Doi has observed that, for him, “using circles to produce images has provided soothing relief from the sadness and grief” he has felt since the death, many years ago, of his youngest brother from a brain tumor. Since then, Doi has created works that have alluded, as he puts it, to such themes as “the transmigration of the soul, the cosmos, the coexistence of living creatures, human cells, human dialog and peace.”

He feels strongly about art that reveals the touch of its maker’s hand; he believes the most soulful, expressive artworks let viewers know they were made by fellow humans, not by machines. Doi told me: “I want to create works that will convey to future generations a message about the importance of this human touch.”

To create his drawings, Doi uses a kind of Pilot brand pen that is manufactured and marketed only in Japan. Its .005 milimeter, polyacetal tip keeps its shape and, unlike a felt-tip pen, does not dry out. It dispenses black, oil-based ink smoothly until its last drop. Doi draws on Japanese washi, or handmade paper, which can be produced using various ingredients. Doi has used washi made with fibers from the bark of such shrubs or trees as the kouzo (the paper mulberry), the ganpi and the mitsumata.

Now, with “Hiroyuki Doi: Pen & Art,” a mini-retrospective of his small and large drawings of recent years at Pen Station Museum (near Kyobashi subway station in Tokyo; on view through December 20), Japanese viewers have an opportunity to get to know the work of an artist who has become better known overseas.

My article about Doi’s drawings and his current exhibition at Pilot Pen Station, an art space operated by the Pilot Pen Corporation, has been published in the November 6, 2013 edition of The Japan Times/International New York Times. Find the text of the article, with photos, here, on the newspaper’s website.

Posted by E.M.G.

Photos at left, top to bottom: Doi at work in his studio in Tokyo; one of the artist's untitled abstractions; Edward shooting a photo of the artist at his current exhibition at Pilot Pen Station; a view of some works in the show. All photos by E.M.G. except second from top, courtesy of Ricco/Maresca, New York.

 

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"Vernacular photography" is the term that's being used nowadays to refer to photos whose creators and, sometimes, whose intended purposes are unknown. It's also the name of a hot collecting category. My article about this field and some of the leading collectors of these unusual, often dramatic images was published in the December 2011/January 2012 issue of Art & Antiques (U.S.A.). See it here. A PDF will take a few seconds to open and download.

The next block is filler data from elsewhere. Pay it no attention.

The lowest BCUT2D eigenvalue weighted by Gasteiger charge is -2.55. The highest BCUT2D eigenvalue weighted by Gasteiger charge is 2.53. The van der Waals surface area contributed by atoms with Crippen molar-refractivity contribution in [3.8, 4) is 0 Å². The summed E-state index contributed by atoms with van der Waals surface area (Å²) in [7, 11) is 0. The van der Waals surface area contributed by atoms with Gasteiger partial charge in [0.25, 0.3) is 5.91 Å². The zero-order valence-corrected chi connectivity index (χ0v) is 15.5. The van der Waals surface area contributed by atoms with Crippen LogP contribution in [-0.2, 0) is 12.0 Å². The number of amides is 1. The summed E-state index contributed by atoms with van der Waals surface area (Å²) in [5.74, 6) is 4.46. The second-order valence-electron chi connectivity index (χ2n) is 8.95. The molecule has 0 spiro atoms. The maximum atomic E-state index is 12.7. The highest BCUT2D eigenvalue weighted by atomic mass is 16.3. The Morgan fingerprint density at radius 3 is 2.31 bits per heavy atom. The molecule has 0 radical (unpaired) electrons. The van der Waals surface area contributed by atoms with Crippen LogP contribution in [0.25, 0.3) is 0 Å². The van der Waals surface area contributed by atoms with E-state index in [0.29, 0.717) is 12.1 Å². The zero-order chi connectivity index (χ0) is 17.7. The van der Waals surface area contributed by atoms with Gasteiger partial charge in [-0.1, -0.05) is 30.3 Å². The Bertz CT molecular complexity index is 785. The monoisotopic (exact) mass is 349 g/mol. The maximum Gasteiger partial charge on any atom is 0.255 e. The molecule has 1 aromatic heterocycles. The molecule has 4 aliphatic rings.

My article about the legendary, British-born surrealist artist Leonora Carrington, who died in Mexico City in May 2011, was published in the September 2011 issue of Art & Antiques (U.S.A.). I was one of the last foreign visitors to meet with the reclusive artist at her home in the Mexican capital before she died. See the article here in the form of a PDF. It will take a few seconds to download and open.

Now available: My essay, "Nostalgia for the Future," about the American painter Stephanie Brody-Lederman, in a limited-edition chapbook published by Ballena Studio.

To order a copy, send a check or money order for U.S.A.$6.00 (U.S.A.$7.00 for orders outside the United States) to: Edward M. Gómez, P.O. Box 7339, J.A.F. Station, New York NY 10116-7339 U.S.A.

My article about an interesting discussion that is now going on in the field of outsider/self-taught artists' art has been published in the February 2011 issue of Art & Antiques(U.S.A.). The debate focuses on this question: Should there even be a distinction of categories between art made by academically trained, "professional" artists and art that is created by self-taught art-makers? Here is the complete Art & Antiques article in PDF form.

My article about the Japanese modern artist Takesada Matsutani, pegged to his recent museum exhibition in Kamakura, Japan, has been published in the May 2010 issue of Art in America. (See my 7 February 2010 "Journal" item for information about this artist and his recent exhibitions in Japan.) Matsutani, who has been based in Paris since the late 1960s, was a member of the so-called second generation of the post-World War II Gutai group of prototypical performance and abstract-expressionist artists in Japan. Here is the complete Art in America article in PDF form.

My interview with the artist Aurora Robson was published in the October 2009 issue of Art in America. In it, the Brooklyn-based, Canadian creator of paintings and mixed-media collages, and of sculptures made from cast-off plastic bottles, talks about her philosophy of art-making and the techniques she employs. Of special interest: Robson's environmentalist outlook and how she puts her save-the-planet values into practice as an artist and teacher. Read the article here. A PDF will open.